Smart Moves: All the office is a stage
What can actors teach to people with 'real' jobs? Fiona McNeill goes behind the scenes to find out
Sunday 25 April 1999
Nevertheless, the idea of bringing actors into the workplace to advise on corporate life sounds bizarre.
Yet, surprisingly, a number of large and seemingly traditional companies have been doing just that and have found it an effective way of boosting morale and improving staff relations.
"People have preconceived ideas about actors," said Jill Connick of training company Actors in Management. "They think, 'Oh no, John Inman, men in tights', but it isn't like that at all.
"Acting is about communication," she continued. "As an actor, you don't necessarily need to have detailed knowledge of a particular industry. What you can offer is the ability to put yourself in someone else's shoes. Problems at work are hardly ever about technical things. They're about people and how they relate to each other."
Connick founded Aim in 1994 with fellow thespian Edward Harbour whom she'd met some years earlier in Macbeth. Both disillusioned with the profession, they sought a wider application for their talents.
Aim uses professional actors to bring training sessions to life. Typically, the actors perform a workplace scenario for the training group, illustrating topics such as bullying in the workplace, breaking news of redundancies, building confidence and dealing with performance appraisals.
Rather than passively watching a video, members of the group are invited by the facilitator to comment on what they have seen. They may make suggestions on how the characters could have handled things differently or even interact with the characters themselves to see how they would cope with the situation.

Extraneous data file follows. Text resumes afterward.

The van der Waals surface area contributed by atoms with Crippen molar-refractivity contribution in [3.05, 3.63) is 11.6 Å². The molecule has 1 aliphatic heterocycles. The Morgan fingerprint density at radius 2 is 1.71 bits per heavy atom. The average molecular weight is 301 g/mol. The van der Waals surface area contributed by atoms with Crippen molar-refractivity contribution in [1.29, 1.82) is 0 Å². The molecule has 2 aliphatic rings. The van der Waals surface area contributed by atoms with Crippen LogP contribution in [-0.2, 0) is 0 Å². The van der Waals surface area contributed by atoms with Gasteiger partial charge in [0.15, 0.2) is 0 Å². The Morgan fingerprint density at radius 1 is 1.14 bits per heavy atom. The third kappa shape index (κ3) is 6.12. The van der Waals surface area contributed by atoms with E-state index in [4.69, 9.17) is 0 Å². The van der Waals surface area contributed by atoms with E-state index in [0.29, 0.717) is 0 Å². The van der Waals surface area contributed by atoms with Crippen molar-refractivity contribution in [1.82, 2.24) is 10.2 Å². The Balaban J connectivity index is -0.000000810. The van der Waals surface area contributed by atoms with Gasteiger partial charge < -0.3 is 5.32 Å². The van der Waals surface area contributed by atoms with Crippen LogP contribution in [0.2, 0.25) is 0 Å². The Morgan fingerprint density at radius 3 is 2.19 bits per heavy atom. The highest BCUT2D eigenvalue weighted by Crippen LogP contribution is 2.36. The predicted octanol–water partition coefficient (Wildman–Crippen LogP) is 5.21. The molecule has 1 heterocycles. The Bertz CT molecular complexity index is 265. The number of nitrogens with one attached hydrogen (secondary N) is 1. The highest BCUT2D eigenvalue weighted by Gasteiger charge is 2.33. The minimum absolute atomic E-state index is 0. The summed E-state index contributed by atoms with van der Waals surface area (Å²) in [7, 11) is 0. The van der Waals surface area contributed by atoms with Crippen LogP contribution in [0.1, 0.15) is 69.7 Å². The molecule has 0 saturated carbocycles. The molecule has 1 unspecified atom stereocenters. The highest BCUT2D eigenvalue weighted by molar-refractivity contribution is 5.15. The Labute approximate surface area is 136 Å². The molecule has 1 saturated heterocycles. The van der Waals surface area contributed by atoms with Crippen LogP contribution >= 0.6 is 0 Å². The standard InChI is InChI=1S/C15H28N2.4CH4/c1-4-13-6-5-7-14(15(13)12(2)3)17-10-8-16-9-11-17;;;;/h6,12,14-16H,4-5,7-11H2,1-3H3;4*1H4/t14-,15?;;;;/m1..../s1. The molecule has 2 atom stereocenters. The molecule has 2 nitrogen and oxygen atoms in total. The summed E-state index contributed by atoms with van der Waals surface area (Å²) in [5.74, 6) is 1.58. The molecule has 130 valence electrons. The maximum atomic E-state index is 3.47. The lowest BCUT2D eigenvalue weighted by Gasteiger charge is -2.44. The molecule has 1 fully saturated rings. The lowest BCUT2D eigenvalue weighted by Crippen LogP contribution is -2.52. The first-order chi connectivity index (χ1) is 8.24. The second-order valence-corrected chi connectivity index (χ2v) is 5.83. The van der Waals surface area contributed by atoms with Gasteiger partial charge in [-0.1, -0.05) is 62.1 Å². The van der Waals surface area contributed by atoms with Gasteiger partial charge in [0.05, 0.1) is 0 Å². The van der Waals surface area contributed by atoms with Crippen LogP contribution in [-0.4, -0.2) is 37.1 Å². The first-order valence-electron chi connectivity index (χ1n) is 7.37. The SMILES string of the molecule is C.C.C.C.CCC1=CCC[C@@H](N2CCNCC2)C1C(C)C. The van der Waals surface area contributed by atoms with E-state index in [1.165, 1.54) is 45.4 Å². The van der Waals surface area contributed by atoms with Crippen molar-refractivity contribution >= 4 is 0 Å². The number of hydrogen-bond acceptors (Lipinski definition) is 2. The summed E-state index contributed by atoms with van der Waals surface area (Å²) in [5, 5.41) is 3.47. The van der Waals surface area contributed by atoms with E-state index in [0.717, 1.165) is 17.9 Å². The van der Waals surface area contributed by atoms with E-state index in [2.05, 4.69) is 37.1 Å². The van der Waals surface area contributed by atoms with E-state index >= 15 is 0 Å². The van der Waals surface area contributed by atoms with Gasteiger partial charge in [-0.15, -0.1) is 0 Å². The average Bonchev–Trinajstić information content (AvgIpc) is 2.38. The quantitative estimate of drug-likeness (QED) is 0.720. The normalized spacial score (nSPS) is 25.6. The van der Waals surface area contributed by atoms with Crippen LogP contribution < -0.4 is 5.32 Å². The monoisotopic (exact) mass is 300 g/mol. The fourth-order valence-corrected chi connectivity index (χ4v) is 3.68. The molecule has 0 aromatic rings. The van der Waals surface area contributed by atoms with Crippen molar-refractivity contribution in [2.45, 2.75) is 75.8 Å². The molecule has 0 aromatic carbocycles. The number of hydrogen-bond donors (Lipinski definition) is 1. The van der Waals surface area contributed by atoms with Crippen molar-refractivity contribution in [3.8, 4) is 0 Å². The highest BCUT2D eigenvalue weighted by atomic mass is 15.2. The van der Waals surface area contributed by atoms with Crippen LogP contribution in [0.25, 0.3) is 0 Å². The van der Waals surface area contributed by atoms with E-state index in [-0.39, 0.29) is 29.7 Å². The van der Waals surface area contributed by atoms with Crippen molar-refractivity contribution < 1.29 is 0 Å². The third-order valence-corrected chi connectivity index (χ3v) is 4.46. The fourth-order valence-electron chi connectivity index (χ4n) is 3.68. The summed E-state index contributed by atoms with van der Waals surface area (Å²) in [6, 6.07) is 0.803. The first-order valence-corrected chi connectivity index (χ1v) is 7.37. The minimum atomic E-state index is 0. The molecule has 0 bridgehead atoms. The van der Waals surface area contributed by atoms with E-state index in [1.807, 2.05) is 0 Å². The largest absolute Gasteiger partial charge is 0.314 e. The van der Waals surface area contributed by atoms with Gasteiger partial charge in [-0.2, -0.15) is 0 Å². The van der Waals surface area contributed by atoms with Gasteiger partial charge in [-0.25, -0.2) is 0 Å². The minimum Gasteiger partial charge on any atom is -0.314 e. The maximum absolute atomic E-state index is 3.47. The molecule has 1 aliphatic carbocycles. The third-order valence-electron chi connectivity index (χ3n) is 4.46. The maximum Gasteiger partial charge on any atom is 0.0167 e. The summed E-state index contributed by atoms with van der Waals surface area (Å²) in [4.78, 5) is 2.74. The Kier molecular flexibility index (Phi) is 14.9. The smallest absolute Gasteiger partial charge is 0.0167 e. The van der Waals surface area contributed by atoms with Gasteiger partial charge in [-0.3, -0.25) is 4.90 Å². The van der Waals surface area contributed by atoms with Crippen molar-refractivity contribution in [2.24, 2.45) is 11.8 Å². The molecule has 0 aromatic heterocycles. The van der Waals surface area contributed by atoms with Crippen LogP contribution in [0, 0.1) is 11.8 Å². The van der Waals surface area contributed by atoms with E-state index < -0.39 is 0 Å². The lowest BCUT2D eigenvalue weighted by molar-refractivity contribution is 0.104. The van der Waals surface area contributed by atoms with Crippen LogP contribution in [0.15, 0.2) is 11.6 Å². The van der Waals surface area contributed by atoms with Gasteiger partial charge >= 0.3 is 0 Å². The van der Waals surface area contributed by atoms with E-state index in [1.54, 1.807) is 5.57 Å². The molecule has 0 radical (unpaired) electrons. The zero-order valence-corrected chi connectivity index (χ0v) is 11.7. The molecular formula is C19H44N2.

While the actors remain in character, employees are not asked to role- play. Freed from the embarrassment of hamming it up in front of colleagues, they are better able to concentrate on the training issues and learn new ways of communicating with each other.
"A large part of our work is what we call 'coaching'," Ms Connick explained. "We ask people to observe the characters very carefully, to listen to what is said and, also, to notice what is unexpressed. They may even want to ask the characters some questions. Maybe there's something they've always wanted to ask their boss, for example, to try and understand their behaviour a bit better. We give them a chance to have a practice run. People usually really enjoy it, but it's not frivolous. We ask them to do a lot of thinking."
Staff from companies such as the Lloyds TSB Group, P&O Nedlloyd and Sun Life of Canada have taken Aim's training sessions. Jenny Knight, Corporate Personnel Officer for Brighton and Hove Council called on Aim to launch the council's new training initiative at a management conference of 150 people earlier this year.
"We wanted to show a different approach," she said. "I must admit, we took a risk bringing in actors. After all, this is local government and people aren't used to 'luvvies'. In fact, Aim was very professional, more like business consultants then actors. You couldn't really call them 'luvvies'; at all.
"We talked to them at great length about what we wanted," Ms Knight continued. "They went away and wrote a script. They performed two scenes for us at the conference showing a performance appraisal - one positive and one negative. The actors were totally convincing and everything they said was in the context of our organisation so people could relate to it.
"The feedback has been overwhelmingly positive. I think it worked because it was so immediate. It gave everyone the chance to learn by watching. If you ask staff to do their own role plays they get embarrassed. We were very impressed."
Aim itself has also learned a few lessons. "Until I started doing this, I had a very low opinion of acting," Mr Harbour concluded. "Now I see that actors really do have skills that can help other people. We can make a difference."
Actors In Management can be contacted on 0171 689 7788.
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